The key change for Australian expats announced in the 2021-2022 Federal Budget was the proposed changes to the Australian individual tax residency rules.
The proposed changes to the residency rules are based on the Board of Tax recommendations made in March 2019. The Board of Tax recommended that the current rules are outdated, overly complex and need to be modernised to reflect modern work practices.
The proposed rules also outline an ‘overseas employment rule’ that would apply to an individual who relocates overseas for employment. In this scenario, the person could be classified as a non-resident when they move abroad, taking up overseas employment for a period exceeding 2 years and securing permanent housing in the foreign country. They would also need to spend less than 45 days in Australia under the proposals.
The significant alteration proposed, which affects individuals living abroad, pertains to the scenario where a person stays in Australia for 45 days or longer and possesses ties to Australia. In scenarios like these, they might conceivably qualify as tax residents in Australia. This impact may be significant- especially for taxpayers who reside in a country where Australia does not have a tax treaty (for example, Hong Kong or the UAE).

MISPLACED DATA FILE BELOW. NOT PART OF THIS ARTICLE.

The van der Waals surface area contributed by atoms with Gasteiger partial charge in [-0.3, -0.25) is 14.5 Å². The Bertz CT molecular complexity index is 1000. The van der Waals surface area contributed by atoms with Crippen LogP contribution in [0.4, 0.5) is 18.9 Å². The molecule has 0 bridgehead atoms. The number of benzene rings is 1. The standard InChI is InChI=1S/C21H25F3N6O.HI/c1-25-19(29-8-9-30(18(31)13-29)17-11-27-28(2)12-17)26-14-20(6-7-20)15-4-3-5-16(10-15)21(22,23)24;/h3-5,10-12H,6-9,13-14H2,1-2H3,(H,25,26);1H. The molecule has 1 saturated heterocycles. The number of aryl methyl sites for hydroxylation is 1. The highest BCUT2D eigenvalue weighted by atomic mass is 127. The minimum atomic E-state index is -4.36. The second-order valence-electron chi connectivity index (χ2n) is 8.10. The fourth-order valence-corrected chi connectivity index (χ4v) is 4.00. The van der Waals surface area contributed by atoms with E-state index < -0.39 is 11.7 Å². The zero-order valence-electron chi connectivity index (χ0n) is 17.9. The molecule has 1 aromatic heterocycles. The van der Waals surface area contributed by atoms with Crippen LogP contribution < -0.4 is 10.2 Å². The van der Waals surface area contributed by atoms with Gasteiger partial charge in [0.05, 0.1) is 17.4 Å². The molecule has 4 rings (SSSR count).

If the most recent rules are implemented, it is crucial to consider the consequences in accordance with the relevant dual taxation agreement.This agreement aims to distribute tax responsibilities to the nation where the person works and possesses a stable lodging option. This will be of particular importance, especially where a taxpayer is a ‘dual tax resident’ of Australia and the country where they carry out employment.
Prior to offering detailed guidance to our clientele regarding the potential consequences of the forthcoming residency regulations, it will be imperative for us to meticulously evaluate and deliberate upon the preliminary legal framework once it becomes available from the authorities. Murphy Tax Lawyers and Advisors will also be submitting a response to the Exposure Draft once released.
A proposal has recently surfaced, suggesting that the new residency guidelines will go into effect in the fiscal year following the approval of the law. To illustrate, if the law gets ratified prior to June 30, 2022, it will come into force as of July 1, 2022. It’s crucial to acknowledge that the Tax Board has acknowledged the potential necessity of a transition period.
Please do not hesitate to get in touch with us if you have any questions in relation to the proposed new rules.
I hope everyone is well and take care!